Of course that couldn’t really happen because not all service station owners would be willing to sell. And many people could use electric cars, bikes, or other forms of transportation. (And I’m sure the local family from India are not members of the Taliban.)


But it might be an idea for a sci-fi book. (Writers, feel free to use the idea since I don’t write things like that.)

Sunday, August 18, 2019

Writing History


When I was a kid (back when kids could play outside without adult supervision) sometimes we’d write notes to each other by scratching the backs of leaves with sticks, or by scratching sticks in the dirt. Those would soon disappear. 

I wonder if early humans gave messages to each other that way. They couldn’t read and write, but could have used symbols.

The first writing we know about was scratched onto rocks or clay tablets. Those lasted.

Then some people wrote on animal skins or papyrus on scrolls. 

When paper was invented books had to be written and sewn together by hand. It took a whole work day for scribes to write one chapter from the Bible and those had to be translated.

When Gutenberg invented the printing press he didn’t sell many copies of the Bible. (I once got to mend one of those when I worked in a library!) Rich people already had handwritten copies of the Bible and the lower classes couldn’t read. Gutenberg made most of his money by printing small things - like fliers. The advertising industry can thank him.

A few hundred years ago lots of people were literate and books were published by the hundreds or even thousands.

Today lots of us read on our phones or other electronic devices.

Maybe someday instead of cellphones we’ll have brain implants. Then some evil world government will take over and control us. (Can you tell I’m a writer?)
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Saturday, August 10, 2019

We Too


I rarely review books for adults, but I can’t resist sharing about this powerful book for adults. We Too by Mary DeMuth is about sexual abuse.

The author experienced this herself as a child, and has written this book in hopes that it will help the many other women who have experienced that kind of trauma.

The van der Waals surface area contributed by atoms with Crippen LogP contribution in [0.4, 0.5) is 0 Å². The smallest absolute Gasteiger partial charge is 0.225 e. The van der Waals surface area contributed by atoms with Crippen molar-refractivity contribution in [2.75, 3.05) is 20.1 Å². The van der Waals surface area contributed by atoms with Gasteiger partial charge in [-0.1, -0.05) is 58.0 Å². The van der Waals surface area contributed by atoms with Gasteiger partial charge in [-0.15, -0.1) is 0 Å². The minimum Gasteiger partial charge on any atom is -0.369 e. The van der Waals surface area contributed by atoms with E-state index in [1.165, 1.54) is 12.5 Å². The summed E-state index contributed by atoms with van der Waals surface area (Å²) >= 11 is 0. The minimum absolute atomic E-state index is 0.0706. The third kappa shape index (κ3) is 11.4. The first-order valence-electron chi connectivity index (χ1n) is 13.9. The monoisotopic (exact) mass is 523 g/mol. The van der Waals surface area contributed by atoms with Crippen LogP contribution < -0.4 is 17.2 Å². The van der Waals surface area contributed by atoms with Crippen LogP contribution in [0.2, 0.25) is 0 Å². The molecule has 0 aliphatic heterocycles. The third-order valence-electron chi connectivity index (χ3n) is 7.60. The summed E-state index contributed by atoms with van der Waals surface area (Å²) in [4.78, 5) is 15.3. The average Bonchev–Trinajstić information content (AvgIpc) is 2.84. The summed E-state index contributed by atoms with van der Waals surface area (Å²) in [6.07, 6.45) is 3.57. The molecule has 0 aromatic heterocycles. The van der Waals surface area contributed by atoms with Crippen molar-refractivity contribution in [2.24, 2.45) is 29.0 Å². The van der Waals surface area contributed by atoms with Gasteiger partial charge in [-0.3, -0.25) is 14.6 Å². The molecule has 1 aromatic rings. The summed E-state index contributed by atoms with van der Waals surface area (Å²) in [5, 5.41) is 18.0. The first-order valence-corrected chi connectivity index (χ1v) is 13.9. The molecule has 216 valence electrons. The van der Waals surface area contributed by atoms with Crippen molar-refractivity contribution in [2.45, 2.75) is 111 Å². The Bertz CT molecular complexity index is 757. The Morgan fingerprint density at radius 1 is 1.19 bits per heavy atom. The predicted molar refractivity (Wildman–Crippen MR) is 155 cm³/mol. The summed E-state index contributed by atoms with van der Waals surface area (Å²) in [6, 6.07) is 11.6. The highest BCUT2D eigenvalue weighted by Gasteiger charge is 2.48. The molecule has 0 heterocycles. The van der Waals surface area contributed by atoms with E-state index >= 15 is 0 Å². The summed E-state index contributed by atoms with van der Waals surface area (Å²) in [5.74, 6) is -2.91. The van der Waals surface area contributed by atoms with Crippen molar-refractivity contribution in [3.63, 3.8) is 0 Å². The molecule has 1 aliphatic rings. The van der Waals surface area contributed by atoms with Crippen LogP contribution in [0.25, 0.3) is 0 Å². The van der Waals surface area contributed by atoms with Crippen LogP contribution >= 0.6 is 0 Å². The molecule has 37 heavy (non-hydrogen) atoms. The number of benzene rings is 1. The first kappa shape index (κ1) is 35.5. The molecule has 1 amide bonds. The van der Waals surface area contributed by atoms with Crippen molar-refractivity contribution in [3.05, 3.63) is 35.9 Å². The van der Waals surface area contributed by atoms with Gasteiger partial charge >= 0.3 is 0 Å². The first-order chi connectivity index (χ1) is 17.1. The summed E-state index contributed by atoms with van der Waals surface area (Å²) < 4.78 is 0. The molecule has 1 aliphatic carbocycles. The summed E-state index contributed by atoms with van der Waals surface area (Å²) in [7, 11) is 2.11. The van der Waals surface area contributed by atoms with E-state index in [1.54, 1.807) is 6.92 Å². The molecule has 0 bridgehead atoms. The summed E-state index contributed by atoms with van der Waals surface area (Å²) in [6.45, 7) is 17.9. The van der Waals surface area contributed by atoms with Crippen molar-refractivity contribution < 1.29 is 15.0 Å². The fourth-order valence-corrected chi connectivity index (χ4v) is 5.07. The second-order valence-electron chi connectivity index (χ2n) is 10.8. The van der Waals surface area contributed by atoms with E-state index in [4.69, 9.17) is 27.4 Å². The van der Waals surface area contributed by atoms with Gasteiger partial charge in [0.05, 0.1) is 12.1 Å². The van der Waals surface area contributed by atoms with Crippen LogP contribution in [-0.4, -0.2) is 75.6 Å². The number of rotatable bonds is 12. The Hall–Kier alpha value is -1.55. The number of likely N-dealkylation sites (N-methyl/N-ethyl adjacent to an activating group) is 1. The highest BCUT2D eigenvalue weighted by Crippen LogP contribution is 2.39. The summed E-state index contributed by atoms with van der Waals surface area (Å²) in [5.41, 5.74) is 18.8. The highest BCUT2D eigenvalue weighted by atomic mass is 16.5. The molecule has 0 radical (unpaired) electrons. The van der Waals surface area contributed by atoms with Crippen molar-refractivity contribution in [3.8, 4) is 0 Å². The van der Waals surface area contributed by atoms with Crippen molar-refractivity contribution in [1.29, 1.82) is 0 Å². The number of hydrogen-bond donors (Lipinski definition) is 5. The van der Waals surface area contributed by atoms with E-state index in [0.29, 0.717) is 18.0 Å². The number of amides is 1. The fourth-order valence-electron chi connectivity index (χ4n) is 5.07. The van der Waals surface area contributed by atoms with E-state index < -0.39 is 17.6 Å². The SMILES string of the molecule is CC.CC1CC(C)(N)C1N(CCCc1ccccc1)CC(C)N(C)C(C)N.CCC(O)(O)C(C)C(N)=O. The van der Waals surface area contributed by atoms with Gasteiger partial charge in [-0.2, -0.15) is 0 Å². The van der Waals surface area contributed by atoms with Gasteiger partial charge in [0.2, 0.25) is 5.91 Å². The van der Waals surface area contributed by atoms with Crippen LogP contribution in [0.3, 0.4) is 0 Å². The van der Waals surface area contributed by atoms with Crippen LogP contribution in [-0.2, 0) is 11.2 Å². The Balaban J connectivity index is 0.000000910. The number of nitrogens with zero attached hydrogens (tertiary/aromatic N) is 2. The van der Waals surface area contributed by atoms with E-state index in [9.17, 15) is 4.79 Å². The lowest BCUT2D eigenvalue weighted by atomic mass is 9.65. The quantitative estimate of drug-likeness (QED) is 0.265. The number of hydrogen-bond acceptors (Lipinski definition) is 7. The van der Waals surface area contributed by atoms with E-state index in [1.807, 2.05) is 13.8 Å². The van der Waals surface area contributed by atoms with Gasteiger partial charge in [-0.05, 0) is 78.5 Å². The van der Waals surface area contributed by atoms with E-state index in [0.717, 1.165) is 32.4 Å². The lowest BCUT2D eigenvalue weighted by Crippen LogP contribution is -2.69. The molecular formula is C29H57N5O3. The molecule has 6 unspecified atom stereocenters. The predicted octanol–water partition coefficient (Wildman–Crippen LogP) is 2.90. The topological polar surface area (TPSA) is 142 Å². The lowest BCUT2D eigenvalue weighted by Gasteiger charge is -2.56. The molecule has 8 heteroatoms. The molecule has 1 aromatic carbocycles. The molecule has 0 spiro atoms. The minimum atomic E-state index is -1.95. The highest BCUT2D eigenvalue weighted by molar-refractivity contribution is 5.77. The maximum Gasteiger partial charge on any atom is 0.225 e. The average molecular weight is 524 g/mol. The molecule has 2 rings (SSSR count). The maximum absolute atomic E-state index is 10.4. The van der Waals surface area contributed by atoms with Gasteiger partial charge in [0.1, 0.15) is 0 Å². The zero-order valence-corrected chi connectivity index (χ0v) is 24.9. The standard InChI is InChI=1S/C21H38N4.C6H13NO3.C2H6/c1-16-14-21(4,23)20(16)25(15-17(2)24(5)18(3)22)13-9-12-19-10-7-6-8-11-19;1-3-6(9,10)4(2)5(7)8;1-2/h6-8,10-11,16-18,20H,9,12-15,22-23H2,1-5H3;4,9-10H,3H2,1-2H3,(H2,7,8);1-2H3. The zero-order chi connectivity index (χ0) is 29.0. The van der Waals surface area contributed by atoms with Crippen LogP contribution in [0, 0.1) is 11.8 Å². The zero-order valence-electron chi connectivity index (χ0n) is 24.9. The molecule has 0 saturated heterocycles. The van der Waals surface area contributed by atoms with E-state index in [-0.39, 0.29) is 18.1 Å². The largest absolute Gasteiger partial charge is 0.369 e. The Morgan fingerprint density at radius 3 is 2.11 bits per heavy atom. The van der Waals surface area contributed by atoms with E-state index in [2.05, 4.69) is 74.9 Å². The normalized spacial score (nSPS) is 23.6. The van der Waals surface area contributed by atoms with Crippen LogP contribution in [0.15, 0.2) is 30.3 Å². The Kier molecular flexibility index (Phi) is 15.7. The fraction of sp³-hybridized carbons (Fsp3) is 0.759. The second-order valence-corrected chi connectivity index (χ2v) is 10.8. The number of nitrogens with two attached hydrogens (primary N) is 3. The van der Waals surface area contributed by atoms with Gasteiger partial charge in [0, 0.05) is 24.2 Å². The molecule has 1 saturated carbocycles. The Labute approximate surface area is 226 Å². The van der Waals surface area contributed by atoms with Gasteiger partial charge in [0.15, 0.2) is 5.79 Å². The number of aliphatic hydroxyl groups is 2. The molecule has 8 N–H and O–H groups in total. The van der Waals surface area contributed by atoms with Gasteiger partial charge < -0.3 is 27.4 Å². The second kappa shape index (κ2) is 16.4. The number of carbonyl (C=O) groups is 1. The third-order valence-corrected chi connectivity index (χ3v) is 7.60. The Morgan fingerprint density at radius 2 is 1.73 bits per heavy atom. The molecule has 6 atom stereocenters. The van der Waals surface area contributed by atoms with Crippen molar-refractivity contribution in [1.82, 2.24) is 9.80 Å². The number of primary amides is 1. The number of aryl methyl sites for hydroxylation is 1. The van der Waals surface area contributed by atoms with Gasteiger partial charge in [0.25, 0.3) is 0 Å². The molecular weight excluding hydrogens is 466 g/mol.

Our culture tends to hide things like that, but by sharing the information in this book DeMuth will probably help hundreds -or possibly thousands - of people deal with their own traumatic experiences. And, by making the rest of us aware of the problem, hopefully the book will help our society as a whole find ways to prevent others from becoming victims in the future.

This book is not for the squeamish, but it can make huge difference in the lives of people who have experienced this kind of abuse and those who want to help them.
I admire the author for having the courage to share everything in this book.

Saturday, August 3, 2019

Problems

A week or so ago I mentioned some problems on my blog and on Facebook.

I’m sorry to have been whining. Actually, problems can be a good thing.

As a writer I can tell you if there’s no conflict, there’s no plot.

Imagine how boring the world - and people - would be if nobody ever had any problems.

Like the characters in fiction, the interesting things in our lives are how we dealt with problems and what the results were.

Looking back, my life has included some tragedy, comedy, romance and, at my age, some of it is now historical fiction. And the fact that I’m writing this at my computer and sharing it on the internet would have been considered science fiction when I was young.

And, like characters in books, I’ve been shaped in many ways by the plot events I’ve experienced.

My life has been exciting and I anticipate a happy ending.


How about your lives?

Wednesday, July 31, 2019

Great Devotional

I’ve read so many devotional books in my life you’d think by now I’d be so holy I’d glow in the dark. ;-)

That hasn’t happened and isn’t likely to, but I have just finished reading an extremely inspiring devotional book.

Waiting For God, Trusting Daily in God’s Plan and Place is probably the best one I’ve ever read.

It’s designed to be used for one month and could be read at any time of the year. 
Besides the usual Bible readings and quoted verses, the author, Xochitl Dixon, shares deeply meaningful and entertaining stories and Bible readings.


I don’t usually review books for grown-ups on my blog, but this one is so good I couldn’t resist sharing about it.

Wednesday, July 24, 2019

1984

I recently reread that classic book, 1984, by George Orwell.

I’d been thinking about how many things in that book that were science fiction when it was written are actually happening today.

For instance, people can watch you in your home from far away.